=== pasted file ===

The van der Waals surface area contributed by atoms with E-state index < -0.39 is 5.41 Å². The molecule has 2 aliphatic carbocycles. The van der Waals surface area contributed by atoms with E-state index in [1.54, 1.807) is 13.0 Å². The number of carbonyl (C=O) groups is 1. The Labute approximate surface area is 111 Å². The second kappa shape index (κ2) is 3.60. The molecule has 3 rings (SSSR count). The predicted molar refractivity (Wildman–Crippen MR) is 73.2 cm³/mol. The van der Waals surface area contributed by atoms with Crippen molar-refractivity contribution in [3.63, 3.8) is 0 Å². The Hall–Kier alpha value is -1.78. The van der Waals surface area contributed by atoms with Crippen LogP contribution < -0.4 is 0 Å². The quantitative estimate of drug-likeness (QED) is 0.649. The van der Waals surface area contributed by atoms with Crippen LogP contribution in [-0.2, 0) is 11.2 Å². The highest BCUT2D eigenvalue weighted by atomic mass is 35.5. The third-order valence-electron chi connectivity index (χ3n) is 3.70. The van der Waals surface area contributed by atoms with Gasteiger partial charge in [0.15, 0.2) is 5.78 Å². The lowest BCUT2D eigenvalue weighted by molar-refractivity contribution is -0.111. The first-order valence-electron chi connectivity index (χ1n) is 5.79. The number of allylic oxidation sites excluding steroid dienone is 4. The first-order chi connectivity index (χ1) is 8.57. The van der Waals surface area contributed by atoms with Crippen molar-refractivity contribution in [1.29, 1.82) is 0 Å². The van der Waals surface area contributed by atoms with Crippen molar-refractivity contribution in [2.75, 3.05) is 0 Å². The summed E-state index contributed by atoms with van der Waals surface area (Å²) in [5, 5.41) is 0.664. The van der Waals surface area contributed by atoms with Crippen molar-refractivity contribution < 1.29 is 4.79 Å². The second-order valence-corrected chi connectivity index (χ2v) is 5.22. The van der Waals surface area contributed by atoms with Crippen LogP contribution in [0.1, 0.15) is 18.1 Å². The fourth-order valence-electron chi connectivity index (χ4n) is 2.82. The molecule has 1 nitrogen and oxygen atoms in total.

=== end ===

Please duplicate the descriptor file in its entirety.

The van der Waals surface area contributed by atoms with E-state index < -0.39 is 5.41 Å². The molecule has 2 aliphatic carbocycles. The van der Waals surface area contributed by atoms with E-state index in [1.54, 1.807) is 13.0 Å². The number of carbonyl (C=O) groups is 1. The Labute approximate surface area is 111 Å². The second kappa shape index (κ2) is 3.60. The molecule has 3 rings (SSSR count). The predicted molar refractivity (Wildman–Crippen MR) is 73.2 cm³/mol. The van der Waals surface area contributed by atoms with Crippen molar-refractivity contribution in [3.63, 3.8) is 0 Å². The Hall–Kier alpha value is -1.78. The van der Waals surface area contributed by atoms with Crippen LogP contribution < -0.4 is 0 Å². The quantitative estimate of drug-likeness (QED) is 0.649. The van der Waals surface area contributed by atoms with Crippen LogP contribution in [-0.2, 0) is 11.2 Å². The highest BCUT2D eigenvalue weighted by atomic mass is 35.5. The third-order valence-electron chi connectivity index (χ3n) is 3.70. The van der Waals surface area contributed by atoms with Gasteiger partial charge in [0.15, 0.2) is 5.78 Å². The lowest BCUT2D eigenvalue weighted by molar-refractivity contribution is -0.111. The first-order valence-electron chi connectivity index (χ1n) is 5.79. The number of allylic oxidation sites excluding steroid dienone is 4. The first-order chi connectivity index (χ1) is 8.57. The van der Waals surface area contributed by atoms with Crippen molar-refractivity contribution in [1.29, 1.82) is 0 Å². The van der Waals surface area contributed by atoms with Crippen molar-refractivity contribution in [2.75, 3.05) is 0 Å². The summed E-state index contributed by atoms with van der Waals surface area (Å²) in [5, 5.41) is 0.664. The van der Waals surface area contributed by atoms with Crippen molar-refractivity contribution < 1.29 is 4.79 Å². The second-order valence-corrected chi connectivity index (χ2v) is 5.22. The van der Waals surface area contributed by atoms with Crippen LogP contribution in [0.1, 0.15) is 18.1 Å². The fourth-order valence-electron chi connectivity index (χ4n) is 2.82. The molecule has 1 nitrogen and oxygen atoms in total.